If you’ve ever known someone with a serious health issue, chances are that person lied to you at some point. It might not have been a major lie, but they might have sugarcoated their feelings in one conversation or another.
Since I shared my diagnosis with in my social circles, people have connected me to their friend, family member, colleague, or other contact who has dealt with breast cancer. When I talk to the connectors, they emphasize how strong, resilient, and inspiring their contacts are.
Then I talk to their contacts, and I realize how much those contacts have lied or sugarcoated the truth for others in their lives.
I’m not here to do that.
As mentioned in my last post, I still go to my full-time job. Although I have been transparent about my health with those who work most closely with me, I’m not announcing my diagnosis on any billboards.
When most colleagues and leaders in my workplace ask me how I am, I still reply, “Okay,” “Fine,” or “Things are crazy, but I’m doing alright,” whether or not those words are completely true.
Leading presentations and advising individuals are among my major responsibilities at work. Today I held an advising appointment with a student and facilitated a workshop for a class. I had no choice but to act like I was as good as could be to get my job done.
If I’m not at work, I’m likely running errands. Whether I’m riding the train, shopping for groceries, or out doing laundry, I’m doing my best to manage my tone, facial expressions, and body language for strangers all around me.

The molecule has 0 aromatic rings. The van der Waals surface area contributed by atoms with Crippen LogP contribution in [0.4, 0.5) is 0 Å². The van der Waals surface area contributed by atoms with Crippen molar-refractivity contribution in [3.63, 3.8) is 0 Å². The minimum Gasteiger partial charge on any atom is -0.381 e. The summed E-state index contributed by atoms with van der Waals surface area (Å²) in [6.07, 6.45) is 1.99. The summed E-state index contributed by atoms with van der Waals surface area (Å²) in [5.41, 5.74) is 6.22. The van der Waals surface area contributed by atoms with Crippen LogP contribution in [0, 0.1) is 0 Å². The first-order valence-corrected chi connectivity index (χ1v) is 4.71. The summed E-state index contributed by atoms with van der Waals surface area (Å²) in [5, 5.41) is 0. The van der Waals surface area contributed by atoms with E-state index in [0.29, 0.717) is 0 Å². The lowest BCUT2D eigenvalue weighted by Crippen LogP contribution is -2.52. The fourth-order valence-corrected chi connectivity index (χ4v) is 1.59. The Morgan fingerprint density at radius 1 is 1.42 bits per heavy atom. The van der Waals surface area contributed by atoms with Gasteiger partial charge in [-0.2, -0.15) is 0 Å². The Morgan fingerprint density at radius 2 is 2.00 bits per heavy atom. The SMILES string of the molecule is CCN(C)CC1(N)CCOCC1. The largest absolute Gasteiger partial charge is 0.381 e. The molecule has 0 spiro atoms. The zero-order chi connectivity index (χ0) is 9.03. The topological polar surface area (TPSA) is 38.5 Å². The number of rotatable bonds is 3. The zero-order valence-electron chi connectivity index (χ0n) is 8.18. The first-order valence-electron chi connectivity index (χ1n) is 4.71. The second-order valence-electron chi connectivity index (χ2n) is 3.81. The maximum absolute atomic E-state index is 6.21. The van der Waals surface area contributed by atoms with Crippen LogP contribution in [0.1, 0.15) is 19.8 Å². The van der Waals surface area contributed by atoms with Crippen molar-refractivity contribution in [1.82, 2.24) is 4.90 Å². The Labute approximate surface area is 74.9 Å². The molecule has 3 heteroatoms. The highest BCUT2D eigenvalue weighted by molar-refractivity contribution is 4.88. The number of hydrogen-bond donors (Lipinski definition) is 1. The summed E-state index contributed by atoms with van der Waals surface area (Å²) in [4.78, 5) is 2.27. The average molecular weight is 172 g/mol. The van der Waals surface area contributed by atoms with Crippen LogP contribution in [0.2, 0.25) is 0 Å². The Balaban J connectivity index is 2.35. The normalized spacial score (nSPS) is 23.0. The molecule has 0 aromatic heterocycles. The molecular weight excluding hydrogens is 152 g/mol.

So if I want to have an outlet where I don’t have to manage my tone, facial expressions, and body language, I have a right to that experience. I have a right to a space—a public one—where I can fully voice my opinions.
I am a strong believer in meeting with a therapist, chaplain, support group, or other source of support, but I also recognize that those spaces are meant to be private and confidential. Not every healing space is private and confidential.
I have met people who go to therapists for years and years, but their closest friends and family have no clue how much they struggle behind closed doors.
The ex-partners that I dated the longest were thought of as the responsible ones in their respective families. They were ambitious and determined to pursue levels of education that their parents never had, and they ended up in well-paying professions because of their intelligence, persistence, and work ethic. I had such mad respect for them, but I also got to see the downsides of those same qualities that I loved in them. They were so busy accomplishing goals and making others proud that they didn’t prioritize nourishing their souls with love and support.
To this day, I respect their hustles despite whatever differences I had with them during our relationships.
Also to this day, having a front row seat to their hustles changed the way I approach my own goals, aspirations, and priorities.
I saw how much pressure—both internal and external—was placed on them to play particular roles and uphold their reputations for being responsible, reliable, and successful.
I don’t want to play a role. I want spaces to be strong, vulnerable, solemn, hopeful, and joyful when they feel most true to my spirit.
Since I started reaching out and doing informational interviews with breast cancer survivors, I brought up how jarring it was to note the differences between how the survivors saw their own situations and how our mutual contacts had communicated their circumstances to me. The survivors admitted how they sometimes felt an instinct to protect the emotions of those around them. For instance, they would acknowledge to others how tough their diagnosis had been on them, but they were sure to include a “but” clause afterward to qualify what they had acknowledged just a minute earlier.
I completely understand why they do that because I do it too. For this reason, I’m intentional about finding relationships and communities where I don’t have to manage my tone. Survivors spend so much energy making others feel comfortable that we need to build capacity to build ourselves up again.